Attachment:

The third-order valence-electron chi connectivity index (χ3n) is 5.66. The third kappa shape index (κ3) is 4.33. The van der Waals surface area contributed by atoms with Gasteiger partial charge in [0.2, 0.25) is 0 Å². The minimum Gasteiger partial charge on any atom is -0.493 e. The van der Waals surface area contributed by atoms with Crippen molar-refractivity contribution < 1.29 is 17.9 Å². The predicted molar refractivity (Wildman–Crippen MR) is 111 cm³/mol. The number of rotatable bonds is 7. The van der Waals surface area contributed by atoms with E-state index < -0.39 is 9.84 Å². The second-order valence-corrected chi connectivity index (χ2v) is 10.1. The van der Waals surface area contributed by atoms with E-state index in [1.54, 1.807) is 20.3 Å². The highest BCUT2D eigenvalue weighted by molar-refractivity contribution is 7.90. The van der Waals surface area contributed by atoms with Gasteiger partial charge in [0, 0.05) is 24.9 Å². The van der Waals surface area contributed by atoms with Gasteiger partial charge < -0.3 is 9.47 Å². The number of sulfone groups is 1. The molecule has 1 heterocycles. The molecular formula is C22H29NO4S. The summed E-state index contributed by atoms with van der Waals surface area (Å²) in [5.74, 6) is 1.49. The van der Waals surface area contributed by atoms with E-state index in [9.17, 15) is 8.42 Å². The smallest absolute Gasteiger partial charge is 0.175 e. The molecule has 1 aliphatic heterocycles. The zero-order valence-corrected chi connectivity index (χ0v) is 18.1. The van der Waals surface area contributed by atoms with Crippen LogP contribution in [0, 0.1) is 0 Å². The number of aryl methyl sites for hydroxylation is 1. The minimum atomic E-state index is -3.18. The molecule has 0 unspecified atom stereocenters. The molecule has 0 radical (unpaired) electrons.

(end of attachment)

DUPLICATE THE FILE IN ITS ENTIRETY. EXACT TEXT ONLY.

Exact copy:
The third-order valence-electron chi connectivity index (χ3n) is 5.66. The third kappa shape index (κ3) is 4.33. The van der Waals surface area contributed by atoms with Gasteiger partial charge in [0.2, 0.25) is 0 Å². The minimum Gasteiger partial charge on any atom is -0.493 e. The van der Waals surface area contributed by atoms with Crippen molar-refractivity contribution < 1.29 is 17.9 Å². The predicted molar refractivity (Wildman–Crippen MR) is 111 cm³/mol. The number of rotatable bonds is 7. The van der Waals surface area contributed by atoms with E-state index < -0.39 is 9.84 Å². The second-order valence-corrected chi connectivity index (χ2v) is 10.1. The van der Waals surface area contributed by atoms with E-state index in [1.54, 1.807) is 20.3 Å². The highest BCUT2D eigenvalue weighted by molar-refractivity contribution is 7.90. The van der Waals surface area contributed by atoms with Gasteiger partial charge in [0, 0.05) is 24.9 Å². The van der Waals surface area contributed by atoms with Gasteiger partial charge < -0.3 is 9.47 Å². The number of sulfone groups is 1. The molecule has 1 heterocycles. The molecular formula is C22H29NO4S. The summed E-state index contributed by atoms with van der Waals surface area (Å²) in [5.74, 6) is 1.49. The van der Waals surface area contributed by atoms with E-state index in [9.17, 15) is 8.42 Å². The smallest absolute Gasteiger partial charge is 0.175 e. The molecule has 1 aliphatic heterocycles. The zero-order valence-corrected chi connectivity index (χ0v) is 18.1. The van der Waals surface area contributed by atoms with Crippen LogP contribution in [0, 0.1) is 0 Å². The number of aryl methyl sites for hydroxylation is 1. The minimum atomic E-state index is -3.18. The molecule has 0 unspecified atom stereocenters. The molecule has 0 radical (unpaired) electrons.